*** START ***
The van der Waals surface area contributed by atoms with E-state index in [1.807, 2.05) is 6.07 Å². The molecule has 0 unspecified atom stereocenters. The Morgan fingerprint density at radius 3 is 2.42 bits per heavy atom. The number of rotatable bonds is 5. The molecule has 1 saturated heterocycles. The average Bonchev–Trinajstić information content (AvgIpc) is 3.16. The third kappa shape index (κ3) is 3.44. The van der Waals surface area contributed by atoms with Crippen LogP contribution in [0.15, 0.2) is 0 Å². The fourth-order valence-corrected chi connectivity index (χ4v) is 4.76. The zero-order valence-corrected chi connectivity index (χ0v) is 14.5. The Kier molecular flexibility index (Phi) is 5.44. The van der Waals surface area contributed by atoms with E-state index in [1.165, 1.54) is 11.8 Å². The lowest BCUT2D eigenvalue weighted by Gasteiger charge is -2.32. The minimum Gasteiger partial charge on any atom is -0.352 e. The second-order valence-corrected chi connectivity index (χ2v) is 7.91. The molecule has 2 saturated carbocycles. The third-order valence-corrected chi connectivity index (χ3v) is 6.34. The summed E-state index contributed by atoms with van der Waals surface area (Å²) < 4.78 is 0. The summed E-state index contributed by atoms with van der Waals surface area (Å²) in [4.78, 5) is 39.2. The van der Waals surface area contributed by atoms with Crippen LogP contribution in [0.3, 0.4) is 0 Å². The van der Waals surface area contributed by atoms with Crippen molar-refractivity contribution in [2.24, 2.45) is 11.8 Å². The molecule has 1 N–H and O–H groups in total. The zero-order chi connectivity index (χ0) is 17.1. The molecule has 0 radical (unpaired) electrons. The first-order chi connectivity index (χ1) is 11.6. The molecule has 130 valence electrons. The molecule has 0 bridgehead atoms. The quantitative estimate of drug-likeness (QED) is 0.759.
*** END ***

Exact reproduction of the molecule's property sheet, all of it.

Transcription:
The van der Waals surface area contributed by atoms with E-state index in [1.807, 2.05) is 6.07 Å². The molecule has 0 unspecified atom stereocenters. The Morgan fingerprint density at radius 3 is 2.42 bits per heavy atom. The number of rotatable bonds is 5. The molecule has 1 saturated heterocycles. The average Bonchev–Trinajstić information content (AvgIpc) is 3.16. The third kappa shape index (κ3) is 3.44. The van der Waals surface area contributed by atoms with Crippen LogP contribution in [0.15, 0.2) is 0 Å². The fourth-order valence-corrected chi connectivity index (χ4v) is 4.76. The zero-order valence-corrected chi connectivity index (χ0v) is 14.5. The Kier molecular flexibility index (Phi) is 5.44. The van der Waals surface area contributed by atoms with E-state index in [1.165, 1.54) is 11.8 Å². The lowest BCUT2D eigenvalue weighted by Gasteiger charge is -2.32. The minimum Gasteiger partial charge on any atom is -0.352 e. The second-order valence-corrected chi connectivity index (χ2v) is 7.91. The molecule has 2 saturated carbocycles. The third-order valence-corrected chi connectivity index (χ3v) is 6.34. The summed E-state index contributed by atoms with van der Waals surface area (Å²) < 4.78 is 0. The summed E-state index contributed by atoms with van der Waals surface area (Å²) in [4.78, 5) is 39.2. The van der Waals surface area contributed by atoms with Crippen LogP contribution in [0.3, 0.4) is 0 Å². The van der Waals surface area contributed by atoms with Crippen molar-refractivity contribution in [2.24, 2.45) is 11.8 Å². The molecule has 1 N–H and O–H groups in total. The zero-order chi connectivity index (χ0) is 17.1. The molecule has 0 radical (unpaired) electrons. The first-order chi connectivity index (χ1) is 11.6. The molecule has 130 valence electrons. The molecule has 0 bridgehead atoms. The quantitative estimate of drug-likeness (QED) is 0.759.